Solid rocket motors are more difficult to develop and to produce reliably as they increase in size, particularly diameter. The North’s largest previously-flown motors were the 1.5 m diameter Pukguksong-1 and -3 submarine-launched ballistic missiles (SLBMs) and Pukguksong-2 road-mobile medium-range ballistic missile (MRBM); the earliest of these was flight tested in 2015 (unsuccessfully) and 2016 (successfully). Pyongyang’s ability to successfully fly a three-stage ICBM using 1.9 m and 2.2 m diameter motors some 7-8 years later is a notable achievement, but not an inconceivable one. For example, the US first flight tested the 1.88 m diameter Minuteman-I solid ICBM in 1961, just five years after the first flight of the 0.79 m diameter Sergeant short-range ballistic missile (SRBM).

The basic technology underlying solid ICBMs is now some 60 years old, fairly widely diffused, and reasonably well understood. We do not know from open sources how long North Korea has been developing solid ICBMs, although doing so has long been regarded as a logical next step. We also do not know if it conducted other ICBM-related static rocket motor tests beyond the one in December 2022, including for the upper stages. It seems fairly clear based on other aspects of the North’s missile program that it almost certainly has obtained substantial solid-propellant know-how from Russian entities since the early 1990s, and probably obtained at least production-related equipment and various material inputs from Chinese entities.

What Solid ICBMs Add…and Don’t Add

Not more mobile, but easier to operate. Press reports routinely regard solid ICBMs as “more mobile” than liquids, but it is more accurate to say mobile solids are safer and easier to operate than mobile liquids. As one analyst put it, “it’s just easier to use solid-fuel missiles” in mobile applications. Initial reports that the HS-18 was launched from a grassy area rather than the concrete pads used previously for liquid ICBMs, and thus had better off-road capability, were disproven in commercial satellite imagery revealing that the HS-18 launch area had been graded, concreted, and covered with grass since last December and a concrete access bridge installed.

At some 40-50 metric tons fully fueled, North Korea’s HS-15 liquid ICBM probably weighs less than the HS-18 (the smaller Russian SS-27 Mod 2 weighs 49.6 metric tons), and thus would be at least as easy to move around on a road-mobile TEL. Although the much larger North Korean HS-17 liquid ICBM, estimated at 80-110 metric tons fully fueled, would obviously be much harder to move around by road than the HS-18, it is on a par with the 104.5 metric ton former Soviet SS-24 solid-propellant rail-mobile ICBM.

Beyond their weight, however, liquid missiles use toxic propellants that require special handling and impose operational burdens on their crews. Fueled liquid missiles also cannot tolerate rough transport as well as solids. In order to prevent leaks of the toxic propellants, operators would need to choose routes and speeds to limit sloshing in the liquid missile’s propellant tanks and avoid disrupting plumbing in the propulsion system. Solid propellants cannot leak, although overly rough handling and transport risks introducing cracks in the solid propellant grain that could inhibit missile performance or even lead to a launch or in-flight failure.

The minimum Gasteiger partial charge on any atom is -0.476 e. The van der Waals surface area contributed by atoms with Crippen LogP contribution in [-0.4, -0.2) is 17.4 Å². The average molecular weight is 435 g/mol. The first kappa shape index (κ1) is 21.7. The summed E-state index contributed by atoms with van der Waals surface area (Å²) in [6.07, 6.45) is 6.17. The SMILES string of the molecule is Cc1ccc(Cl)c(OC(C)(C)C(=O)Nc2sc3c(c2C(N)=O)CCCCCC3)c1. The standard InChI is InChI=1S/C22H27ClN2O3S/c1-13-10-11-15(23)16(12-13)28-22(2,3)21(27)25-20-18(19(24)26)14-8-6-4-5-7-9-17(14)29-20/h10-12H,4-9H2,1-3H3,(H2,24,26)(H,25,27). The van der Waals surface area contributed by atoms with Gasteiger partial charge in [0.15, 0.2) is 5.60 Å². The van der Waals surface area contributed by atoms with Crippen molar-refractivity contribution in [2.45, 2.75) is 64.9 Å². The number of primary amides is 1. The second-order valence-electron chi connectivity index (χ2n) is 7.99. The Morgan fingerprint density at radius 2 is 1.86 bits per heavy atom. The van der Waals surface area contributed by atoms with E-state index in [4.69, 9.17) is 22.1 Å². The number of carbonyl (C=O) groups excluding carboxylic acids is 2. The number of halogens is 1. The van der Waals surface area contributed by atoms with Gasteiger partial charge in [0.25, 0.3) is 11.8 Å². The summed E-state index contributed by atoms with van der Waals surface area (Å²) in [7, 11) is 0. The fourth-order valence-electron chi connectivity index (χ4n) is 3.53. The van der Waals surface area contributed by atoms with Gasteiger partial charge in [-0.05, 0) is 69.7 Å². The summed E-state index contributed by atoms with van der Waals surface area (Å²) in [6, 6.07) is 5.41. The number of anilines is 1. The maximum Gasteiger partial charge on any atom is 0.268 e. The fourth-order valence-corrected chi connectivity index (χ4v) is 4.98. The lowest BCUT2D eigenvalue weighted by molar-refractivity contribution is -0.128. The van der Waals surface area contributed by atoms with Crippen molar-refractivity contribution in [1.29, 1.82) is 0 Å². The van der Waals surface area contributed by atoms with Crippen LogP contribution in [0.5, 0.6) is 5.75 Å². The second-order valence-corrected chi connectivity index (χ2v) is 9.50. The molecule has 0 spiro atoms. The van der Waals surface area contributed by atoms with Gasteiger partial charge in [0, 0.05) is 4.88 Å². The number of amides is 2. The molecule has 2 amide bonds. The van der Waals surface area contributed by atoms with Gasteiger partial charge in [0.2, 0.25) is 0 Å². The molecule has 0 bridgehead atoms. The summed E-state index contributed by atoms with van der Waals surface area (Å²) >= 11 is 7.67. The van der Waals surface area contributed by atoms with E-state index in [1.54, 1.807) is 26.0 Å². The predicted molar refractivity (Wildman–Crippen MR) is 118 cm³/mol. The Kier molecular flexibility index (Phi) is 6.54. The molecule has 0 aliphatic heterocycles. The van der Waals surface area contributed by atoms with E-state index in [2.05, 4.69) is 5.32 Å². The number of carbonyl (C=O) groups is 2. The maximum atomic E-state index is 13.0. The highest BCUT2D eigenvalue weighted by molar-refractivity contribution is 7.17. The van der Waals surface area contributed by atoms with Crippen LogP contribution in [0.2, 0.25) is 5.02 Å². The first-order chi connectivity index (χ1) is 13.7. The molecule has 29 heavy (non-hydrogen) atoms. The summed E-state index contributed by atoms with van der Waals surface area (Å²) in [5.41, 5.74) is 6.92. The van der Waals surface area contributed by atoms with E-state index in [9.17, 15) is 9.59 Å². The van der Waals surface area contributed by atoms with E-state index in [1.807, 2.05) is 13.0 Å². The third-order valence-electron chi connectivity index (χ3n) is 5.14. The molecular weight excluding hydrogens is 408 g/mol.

Nevertheless, North Korea has some 35 years experience operating liquid-propellant road-mobile missiles in the field, which suggests it can adequately address the challenges of operating road-mobile liquid ICBMs. Indeed, it may well already have been doing so, since the road-mobile HS-15 probably has been operationally deployed since 2017.

No reaction time advantage over modern liquids. Most press coverage of the HS-18 launch characterized solids as being able to launch faster than liquids, providing no warning time to an opponent. But many of the prerequisites for launching quickly without warning are available to both liquids and solids if the North provides them. These include being located in an area suitable for launch, mated with a warhead, crewed, and in communication with launch authorities. We do not know if North Korea keeps any ICBMs in such launch readiness on a day-to-day basis, or if it would instead increase readiness in a crisis or if it decided to prepare for a first strike.

The real reaction time difference concerns whether the missiles are fueled with propellants. While solids are loaded permanently with fuel as part of the production process, liquids must be fueled at some point prior to launch. Once fueled, a liquid can launch as quickly as a solid.